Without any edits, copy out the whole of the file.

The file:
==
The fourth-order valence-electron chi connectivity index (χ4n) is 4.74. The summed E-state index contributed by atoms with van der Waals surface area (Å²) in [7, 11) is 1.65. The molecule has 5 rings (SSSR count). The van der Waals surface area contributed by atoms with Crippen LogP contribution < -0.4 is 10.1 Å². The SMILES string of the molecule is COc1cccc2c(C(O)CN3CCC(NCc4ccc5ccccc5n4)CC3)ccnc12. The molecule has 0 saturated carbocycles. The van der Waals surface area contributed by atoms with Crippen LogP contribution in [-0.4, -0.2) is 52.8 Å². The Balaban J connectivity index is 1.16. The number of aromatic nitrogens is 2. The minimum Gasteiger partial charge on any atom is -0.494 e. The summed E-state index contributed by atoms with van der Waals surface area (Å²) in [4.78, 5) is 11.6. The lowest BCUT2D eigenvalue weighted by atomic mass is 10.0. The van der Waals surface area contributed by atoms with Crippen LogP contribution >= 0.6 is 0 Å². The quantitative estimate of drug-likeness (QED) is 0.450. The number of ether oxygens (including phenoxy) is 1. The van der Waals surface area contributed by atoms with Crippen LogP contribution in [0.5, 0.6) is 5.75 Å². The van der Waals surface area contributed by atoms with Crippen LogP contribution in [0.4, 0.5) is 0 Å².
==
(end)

The fourth-order valence-electron chi connectivity index (χ4n) is 4.74. The summed E-state index contributed by atoms with van der Waals surface area (Å²) in [7, 11) is 1.65. The molecule has 5 rings (SSSR count). The van der Waals surface area contributed by atoms with Crippen LogP contribution < -0.4 is 10.1 Å². The SMILES string of the molecule is COc1cccc2c(C(O)CN3CCC(NCc4ccc5ccccc5n4)CC3)ccnc12. The molecule has 0 saturated carbocycles. The van der Waals surface area contributed by atoms with Crippen LogP contribution in [-0.4, -0.2) is 52.8 Å². The Balaban J connectivity index is 1.16. The number of aromatic nitrogens is 2. The minimum Gasteiger partial charge on any atom is -0.494 e. The summed E-state index contributed by atoms with van der Waals surface area (Å²) in [4.78, 5) is 11.6. The lowest BCUT2D eigenvalue weighted by atomic mass is 10.0. The van der Waals surface area contributed by atoms with Crippen LogP contribution >= 0.6 is 0 Å². The quantitative estimate of drug-likeness (QED) is 0.450. The number of ether oxygens (including phenoxy) is 1. The van der Waals surface area contributed by atoms with Crippen LogP contribution in [0.5, 0.6) is 5.75 Å². The van der Waals surface area contributed by atoms with Crippen LogP contribution in [0.4, 0.5) is 0 Å².